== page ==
The Best (Don’t Call Them) Ads Of The Year

Co.Create’s picks for the best in brand creativity from 2011

The Best (Don’t Call Them) Ads Of The Year
Well played, bro! Red Bull’s 2011 film, The Art of Flight made it clear: The beverage brand is now a media company.

You may note that there are things on this list that aren’t ads, per se. But the concept of an “ad,” is a fluid thing now, to say the least.


The best advertisers have the kind of holistic approach to brand experience that ensures every expression–from product to corporate culture to communications–is part of a master creative vision. For these companies, marketing is not a department; it’s a genetic part of the brand itself. Whether it’s the company’s approach to sustainability, its devotion to service, its aptitude for using social media to listen to its customers, or, yes, its knack for making great messages, it all demonstrates an ability to harness creativity and a will to get a creative idea through the gauntlet of corporate process. You don’t have to call them ads but you can call them the best brand ideas of the year.

Patagonia “Common Threads”

It’s an understatement to say that Patagonia was green before green was cool. And once again, the company is out in front of another big brand imperative–marketing in an age of less. There’s going to have to be a big discussion in the coming years about making better things instead of making more things, and about the unquestioned goal of growth at all costs. With “Common Threads,” Patagonia becomes the first major brand to start that conversation. It’s our campaign of the year that isn’t a campaign at all, really. There were ads involved–like a buzz-generating New York Times page depicting a Patagonia fleece accompanied by the headline, “Don’t Buy This Jacket.” But the initiative is an extension of Patagonia’s core brand philosophy of “Build the best product, cause no unnecessary harm, use business to inspire and implement solutions to the environmental crisis.”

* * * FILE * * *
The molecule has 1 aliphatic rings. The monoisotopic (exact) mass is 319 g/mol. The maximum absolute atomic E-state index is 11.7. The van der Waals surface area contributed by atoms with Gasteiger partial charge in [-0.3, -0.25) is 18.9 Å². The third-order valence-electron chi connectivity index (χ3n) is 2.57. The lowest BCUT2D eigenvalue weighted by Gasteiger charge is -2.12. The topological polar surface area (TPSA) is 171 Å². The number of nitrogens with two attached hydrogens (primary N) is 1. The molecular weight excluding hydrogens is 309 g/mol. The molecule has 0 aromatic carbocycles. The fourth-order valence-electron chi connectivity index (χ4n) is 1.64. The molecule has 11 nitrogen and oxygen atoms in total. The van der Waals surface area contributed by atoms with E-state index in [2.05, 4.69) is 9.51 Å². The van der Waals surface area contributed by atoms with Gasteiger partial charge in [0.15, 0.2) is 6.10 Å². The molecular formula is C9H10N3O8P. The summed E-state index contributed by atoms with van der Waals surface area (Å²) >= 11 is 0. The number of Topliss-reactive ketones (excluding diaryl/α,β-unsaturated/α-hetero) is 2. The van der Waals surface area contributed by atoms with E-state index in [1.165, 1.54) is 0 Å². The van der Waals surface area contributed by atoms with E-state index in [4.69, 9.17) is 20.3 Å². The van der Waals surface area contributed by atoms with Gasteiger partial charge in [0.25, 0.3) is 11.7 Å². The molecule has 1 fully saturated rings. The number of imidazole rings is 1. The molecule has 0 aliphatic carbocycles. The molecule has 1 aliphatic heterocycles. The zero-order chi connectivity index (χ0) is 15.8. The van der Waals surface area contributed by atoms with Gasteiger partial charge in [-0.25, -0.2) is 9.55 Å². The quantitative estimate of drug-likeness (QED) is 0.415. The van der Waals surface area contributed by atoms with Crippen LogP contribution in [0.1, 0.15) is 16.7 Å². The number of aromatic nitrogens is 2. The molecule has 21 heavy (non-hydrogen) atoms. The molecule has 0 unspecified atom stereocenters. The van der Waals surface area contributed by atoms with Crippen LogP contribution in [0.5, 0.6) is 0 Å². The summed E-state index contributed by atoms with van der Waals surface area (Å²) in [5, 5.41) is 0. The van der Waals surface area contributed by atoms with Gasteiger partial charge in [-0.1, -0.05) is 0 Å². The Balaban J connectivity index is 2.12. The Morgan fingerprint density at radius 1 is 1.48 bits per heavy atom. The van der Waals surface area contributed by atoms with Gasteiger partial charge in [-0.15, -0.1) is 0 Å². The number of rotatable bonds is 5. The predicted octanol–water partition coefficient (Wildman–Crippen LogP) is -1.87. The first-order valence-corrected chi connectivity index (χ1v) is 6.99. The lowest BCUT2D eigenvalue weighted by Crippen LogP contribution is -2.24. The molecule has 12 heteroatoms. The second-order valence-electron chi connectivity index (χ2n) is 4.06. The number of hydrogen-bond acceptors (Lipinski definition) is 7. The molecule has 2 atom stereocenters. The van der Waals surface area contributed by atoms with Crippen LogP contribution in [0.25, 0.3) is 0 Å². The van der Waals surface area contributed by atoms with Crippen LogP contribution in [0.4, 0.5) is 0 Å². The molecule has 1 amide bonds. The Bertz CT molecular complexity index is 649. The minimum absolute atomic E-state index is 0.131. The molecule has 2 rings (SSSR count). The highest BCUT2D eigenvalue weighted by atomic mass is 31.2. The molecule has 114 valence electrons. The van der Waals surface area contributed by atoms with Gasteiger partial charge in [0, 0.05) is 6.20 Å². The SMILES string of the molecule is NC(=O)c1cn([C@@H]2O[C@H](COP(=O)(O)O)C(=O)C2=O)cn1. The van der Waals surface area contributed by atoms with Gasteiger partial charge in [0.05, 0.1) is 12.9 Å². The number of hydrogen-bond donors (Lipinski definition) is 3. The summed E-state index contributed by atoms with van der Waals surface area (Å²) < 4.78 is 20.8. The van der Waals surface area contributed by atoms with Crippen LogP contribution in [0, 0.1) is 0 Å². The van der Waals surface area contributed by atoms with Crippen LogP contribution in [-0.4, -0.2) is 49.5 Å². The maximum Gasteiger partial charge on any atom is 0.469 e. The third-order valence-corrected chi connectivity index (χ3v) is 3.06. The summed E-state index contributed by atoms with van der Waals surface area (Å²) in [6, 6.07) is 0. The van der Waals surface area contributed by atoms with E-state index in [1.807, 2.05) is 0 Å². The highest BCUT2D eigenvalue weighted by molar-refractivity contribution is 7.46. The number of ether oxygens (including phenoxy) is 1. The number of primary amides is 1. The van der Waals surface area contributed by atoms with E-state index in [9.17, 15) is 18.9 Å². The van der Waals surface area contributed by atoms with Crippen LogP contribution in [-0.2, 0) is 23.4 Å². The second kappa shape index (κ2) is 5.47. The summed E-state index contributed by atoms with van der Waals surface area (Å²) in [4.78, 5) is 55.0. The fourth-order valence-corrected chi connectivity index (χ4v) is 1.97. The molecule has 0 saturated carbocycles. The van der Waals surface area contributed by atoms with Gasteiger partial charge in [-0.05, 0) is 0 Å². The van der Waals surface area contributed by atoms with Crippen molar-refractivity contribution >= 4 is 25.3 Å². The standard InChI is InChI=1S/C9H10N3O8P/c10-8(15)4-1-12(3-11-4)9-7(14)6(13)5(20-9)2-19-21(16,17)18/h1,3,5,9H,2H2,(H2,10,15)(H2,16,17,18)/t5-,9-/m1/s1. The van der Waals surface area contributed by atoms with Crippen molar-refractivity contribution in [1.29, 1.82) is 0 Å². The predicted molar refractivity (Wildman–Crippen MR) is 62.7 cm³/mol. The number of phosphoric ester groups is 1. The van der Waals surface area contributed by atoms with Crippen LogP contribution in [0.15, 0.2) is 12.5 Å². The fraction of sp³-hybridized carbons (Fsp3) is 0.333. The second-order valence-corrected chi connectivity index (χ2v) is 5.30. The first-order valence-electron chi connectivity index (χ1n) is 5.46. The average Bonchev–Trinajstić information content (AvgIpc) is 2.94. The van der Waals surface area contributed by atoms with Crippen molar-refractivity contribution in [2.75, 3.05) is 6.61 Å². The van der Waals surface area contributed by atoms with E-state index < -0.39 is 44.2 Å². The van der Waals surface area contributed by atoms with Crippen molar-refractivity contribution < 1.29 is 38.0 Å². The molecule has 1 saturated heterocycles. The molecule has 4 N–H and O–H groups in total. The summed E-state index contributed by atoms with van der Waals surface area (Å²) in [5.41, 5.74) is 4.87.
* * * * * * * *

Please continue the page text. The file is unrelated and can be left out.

Common Threads asked customers to think twice before buying new stuff, and to instead reuse, repair and, finally, recycle the stuff they have. The genius part is, Patagonia’s sales went up in the wake of the project, providing a nice case study for the big, non-Patagonias out there demonstrating that responsibility is good business.

Red Bull, The Art of Flight


Is it an ad for Red Bull? Is it a pure-play entertainment product designed to generate revenue? Yes!
Red Bull stands alone as a brand that’s become a full-on media company. It didn’t happen overnight: For 25 years, the company that invented the energy drink has embedded itself in the action sports world and photographed, recorded, and filmed every rad moment.